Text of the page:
For the next few hours he never stopped, methodically walking here and there while manually working a piece of line or some such thing. They say his name is ” Shipwreck” and he sports a metal shackle in each ear. He never stopped, never rushed, always took his time. The next day, as I passed by the little red sloop in the dink, up popped a beautiful, very thin woman with long black hair, sunned to that same dark nut brown but she seemed to favor tiny mixed bikinis, or a micro mini skirt just short of the “fine china”. We don’t judge. Some sort of project commenced out in the cockpit for the happy couple. I never saw them talk to each other. I mean, out on the water you can hear a whisper at 300 meters!

Every afternoon they silently assembled large duffle bags full of snorkeling and fishing gear from the bowels of the little red sloop, causing it to rock humorously, loaded them into incredibly narrow kayaks and paddled off in different directions. I assume they were gathering dinner on the reef. It’s a life. 

This morning I noticed the usual level of activity in the little red sloop had increased. It’s a sure sign someone is moving on and sure enough they sailed away from their anchor, tacked right past us and out the pass. I’m going to miss that little red sloop.
Fair winds, Shipwreck.

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This is what we came for

You don’t have to cruise Australia long before you start hearing about Lady Musgrave Island. Safe to say the pecking order of national obsession would be…well, fishing would have to be first and maybe Vegemite, then rugby, but if you’re going to fish, Lady Musgrave is the place to be. In many ways it reminds me of Minerva Reef which is also a lagoon but much bigger than Lady Musgrave which, unlike Minerva, also has a small island attached to one end of the reef. 

After a heavy provisioning run at Urangan Harbour, we and Blackwattle formed a convoy and with the light winds predicted, left for Lady Musgrave Island with plenty of time for an over night sail expecting some motoring in diminishing wind. Entering the famously tight and shallow pass into the lagoon had to be done during high tide with a lookout on the bow due to the many bommies that are scattered throughout the lagoon.


As soon as we cleared Fraser Island the wind filled in. Not a lot of wind but at just the right angle that Escape Velocity loves. Soon we were romping along at 7-8kts, which would put us at the tricky pass at 2:00 am. Not good. For a change we’re having a romping good sail and we have to shorten sail to slow down! Escape Velocity had different ideas about slowing down however. We turned up into the wind four times to shorten sail and finally had Marce’s Logo reef which exposes only the Manta Logo at the top of the sail and our 90 percent blade jib. At midnight change of watch I was instructed to average no faster than 4.5kts. So I started to spill most of the wind we had but she still was making 5-5.5kts. When EV gets in this mood she’s a force to be reckoned with.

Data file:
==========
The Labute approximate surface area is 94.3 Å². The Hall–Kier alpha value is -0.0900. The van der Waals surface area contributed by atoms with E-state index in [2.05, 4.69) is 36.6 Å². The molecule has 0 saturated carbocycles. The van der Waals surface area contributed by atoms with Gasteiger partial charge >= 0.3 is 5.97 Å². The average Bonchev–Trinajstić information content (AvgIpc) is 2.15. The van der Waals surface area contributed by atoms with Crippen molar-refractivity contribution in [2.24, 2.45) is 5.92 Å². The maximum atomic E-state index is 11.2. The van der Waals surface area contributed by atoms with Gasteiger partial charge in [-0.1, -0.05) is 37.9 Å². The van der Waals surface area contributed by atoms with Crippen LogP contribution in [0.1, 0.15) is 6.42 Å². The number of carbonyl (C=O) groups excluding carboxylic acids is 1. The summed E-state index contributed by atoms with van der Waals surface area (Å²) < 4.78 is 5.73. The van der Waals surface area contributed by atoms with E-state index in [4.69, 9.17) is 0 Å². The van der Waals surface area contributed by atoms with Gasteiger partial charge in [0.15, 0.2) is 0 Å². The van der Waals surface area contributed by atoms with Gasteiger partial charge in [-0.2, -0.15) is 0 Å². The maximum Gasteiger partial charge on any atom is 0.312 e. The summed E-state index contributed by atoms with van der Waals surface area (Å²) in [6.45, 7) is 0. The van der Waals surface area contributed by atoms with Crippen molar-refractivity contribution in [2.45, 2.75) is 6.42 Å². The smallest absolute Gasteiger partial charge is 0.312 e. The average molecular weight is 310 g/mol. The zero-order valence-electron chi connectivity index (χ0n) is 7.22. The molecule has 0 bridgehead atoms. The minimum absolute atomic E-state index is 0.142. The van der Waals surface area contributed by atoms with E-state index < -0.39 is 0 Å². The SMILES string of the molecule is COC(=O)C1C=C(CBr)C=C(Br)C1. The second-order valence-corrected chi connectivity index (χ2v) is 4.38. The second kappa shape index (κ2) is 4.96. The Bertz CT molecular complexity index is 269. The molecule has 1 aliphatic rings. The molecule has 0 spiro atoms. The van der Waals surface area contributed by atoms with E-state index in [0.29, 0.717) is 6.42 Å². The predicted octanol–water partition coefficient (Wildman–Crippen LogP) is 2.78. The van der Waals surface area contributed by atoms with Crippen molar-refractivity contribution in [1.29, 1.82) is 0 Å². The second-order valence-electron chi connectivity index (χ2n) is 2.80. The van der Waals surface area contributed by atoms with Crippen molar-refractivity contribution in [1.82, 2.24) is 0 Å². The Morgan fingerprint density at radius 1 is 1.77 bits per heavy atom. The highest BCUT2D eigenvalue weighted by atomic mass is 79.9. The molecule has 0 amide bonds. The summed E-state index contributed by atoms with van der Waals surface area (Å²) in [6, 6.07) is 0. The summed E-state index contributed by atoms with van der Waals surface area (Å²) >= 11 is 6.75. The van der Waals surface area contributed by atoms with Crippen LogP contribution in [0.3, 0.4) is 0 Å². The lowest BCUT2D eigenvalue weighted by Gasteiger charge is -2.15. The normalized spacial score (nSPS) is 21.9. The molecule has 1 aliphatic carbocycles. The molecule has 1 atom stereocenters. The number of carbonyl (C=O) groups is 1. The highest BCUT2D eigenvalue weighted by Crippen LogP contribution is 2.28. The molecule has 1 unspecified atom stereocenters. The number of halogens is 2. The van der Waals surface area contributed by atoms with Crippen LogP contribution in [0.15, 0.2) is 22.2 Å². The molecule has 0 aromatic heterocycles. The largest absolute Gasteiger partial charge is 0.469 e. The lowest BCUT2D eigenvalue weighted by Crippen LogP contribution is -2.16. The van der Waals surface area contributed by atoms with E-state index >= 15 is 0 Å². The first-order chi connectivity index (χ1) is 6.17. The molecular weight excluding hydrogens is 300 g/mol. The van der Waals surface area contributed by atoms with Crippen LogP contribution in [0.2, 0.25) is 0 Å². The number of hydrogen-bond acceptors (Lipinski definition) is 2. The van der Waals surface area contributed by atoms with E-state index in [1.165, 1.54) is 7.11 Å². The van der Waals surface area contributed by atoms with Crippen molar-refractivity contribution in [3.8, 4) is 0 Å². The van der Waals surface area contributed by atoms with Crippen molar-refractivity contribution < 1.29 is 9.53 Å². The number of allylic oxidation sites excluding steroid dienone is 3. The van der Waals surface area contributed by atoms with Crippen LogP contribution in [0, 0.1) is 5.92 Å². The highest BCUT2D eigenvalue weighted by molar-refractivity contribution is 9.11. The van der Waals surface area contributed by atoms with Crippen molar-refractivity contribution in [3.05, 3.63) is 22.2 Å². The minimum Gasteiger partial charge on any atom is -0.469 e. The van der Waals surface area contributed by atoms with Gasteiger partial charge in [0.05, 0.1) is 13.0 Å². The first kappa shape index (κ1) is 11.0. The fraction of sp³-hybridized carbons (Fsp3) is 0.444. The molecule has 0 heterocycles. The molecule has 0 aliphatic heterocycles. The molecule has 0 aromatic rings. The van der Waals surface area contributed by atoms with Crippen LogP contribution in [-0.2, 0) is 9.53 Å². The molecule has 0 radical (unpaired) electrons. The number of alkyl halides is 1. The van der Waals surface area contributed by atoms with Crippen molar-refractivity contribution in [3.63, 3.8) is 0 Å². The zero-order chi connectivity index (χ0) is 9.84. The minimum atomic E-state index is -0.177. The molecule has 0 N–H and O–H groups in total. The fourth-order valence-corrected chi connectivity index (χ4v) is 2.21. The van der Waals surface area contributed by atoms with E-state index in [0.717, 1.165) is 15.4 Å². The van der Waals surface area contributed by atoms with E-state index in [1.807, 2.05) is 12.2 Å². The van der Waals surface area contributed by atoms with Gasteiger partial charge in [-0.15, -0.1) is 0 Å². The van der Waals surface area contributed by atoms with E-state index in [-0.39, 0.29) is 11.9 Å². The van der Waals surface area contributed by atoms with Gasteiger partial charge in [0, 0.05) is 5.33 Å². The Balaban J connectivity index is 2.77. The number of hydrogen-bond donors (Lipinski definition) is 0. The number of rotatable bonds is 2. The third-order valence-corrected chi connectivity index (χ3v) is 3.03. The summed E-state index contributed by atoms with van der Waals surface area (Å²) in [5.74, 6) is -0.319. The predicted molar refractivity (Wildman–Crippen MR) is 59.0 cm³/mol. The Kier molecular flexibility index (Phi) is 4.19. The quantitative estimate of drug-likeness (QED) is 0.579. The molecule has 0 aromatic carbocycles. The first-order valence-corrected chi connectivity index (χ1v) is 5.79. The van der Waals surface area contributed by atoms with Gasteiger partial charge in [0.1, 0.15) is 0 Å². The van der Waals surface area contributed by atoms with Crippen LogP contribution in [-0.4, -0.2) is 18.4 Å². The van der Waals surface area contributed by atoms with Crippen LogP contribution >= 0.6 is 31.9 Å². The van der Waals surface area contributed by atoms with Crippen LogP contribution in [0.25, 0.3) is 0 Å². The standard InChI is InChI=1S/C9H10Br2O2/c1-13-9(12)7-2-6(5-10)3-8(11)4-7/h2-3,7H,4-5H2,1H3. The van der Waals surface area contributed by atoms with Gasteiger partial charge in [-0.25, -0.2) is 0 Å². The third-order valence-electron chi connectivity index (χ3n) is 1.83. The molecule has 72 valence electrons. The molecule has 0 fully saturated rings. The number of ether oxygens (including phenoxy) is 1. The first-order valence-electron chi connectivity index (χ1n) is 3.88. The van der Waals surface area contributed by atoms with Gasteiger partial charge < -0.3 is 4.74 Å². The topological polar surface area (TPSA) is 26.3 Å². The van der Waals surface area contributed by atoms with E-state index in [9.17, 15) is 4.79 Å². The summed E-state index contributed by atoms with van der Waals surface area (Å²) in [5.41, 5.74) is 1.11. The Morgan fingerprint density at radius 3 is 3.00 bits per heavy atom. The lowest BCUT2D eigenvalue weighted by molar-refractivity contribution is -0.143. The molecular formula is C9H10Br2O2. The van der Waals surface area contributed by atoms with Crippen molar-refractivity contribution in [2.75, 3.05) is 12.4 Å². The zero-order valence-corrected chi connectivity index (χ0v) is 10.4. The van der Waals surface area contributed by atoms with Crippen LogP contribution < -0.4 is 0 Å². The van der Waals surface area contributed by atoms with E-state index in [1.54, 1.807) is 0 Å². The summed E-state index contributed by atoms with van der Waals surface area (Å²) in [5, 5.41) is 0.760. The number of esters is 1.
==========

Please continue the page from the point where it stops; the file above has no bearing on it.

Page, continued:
I could see Blackwattle on the chart plotter marked with an AIS purple triangle and they were having none of this slow down stuff, barreling along at 8kts and angling to go east over the top of Lady Musgrave, probably thinking to heave-to once they make the pass. Catamarans don’t like to heave-to but it dawned on me to angle up into the wind a bit, which added distance and slowed us down. Yes, that’s the ticket. Now I won’t have to endure off watches’ disapproving looks in the morning. 


By 8:30am, a little early for high tide, we were lining up the red and green gate markers at the pass which were quite confusing and looked nothing like our latest charts. Things often look confusing until you get in close to a pass. No, nothing matches up, it’s completely different but it looks like it’ll work. You quickly learn to read the colors of the water or you’ll soon come to grief as so many have in these parts. We’re looking for deep blueish turquoise with as little tanish or sand color as we can stand. There were over-falls with roiling water everywhere except in the narrowing pass, obviously hacked through the surrounding coral reef. Through another set of gates and our Ovitalmaps satellite photo warned of a large bommie that drys out at low tide, but now appeared as an ominous dark brownish color just below the surface and situated dead center like a sentinel guarding the glowing iridescent turquoise lagoon. 

Using the Ovital satellite shots on the iPad, we made our way over to where we wanted to anchor. Somewhat relieved to have the hook down, we noticed a sailboat aiming right at us. It was Impetuous Too, friends we first met in Fiji’s Blue Lagoon, who were just leaving after two weeks and hadn’t realized that we’d just arrived.  Even though we wouldn’t be able to spend time with them it was a great start to our stay at Lady Musgrave Island. 


In a few hours Blackwattle joined us and anchored a discreet distance away. Can’t wait to explore this incredibly beautiful place. Now this is what we came for.

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Do be careful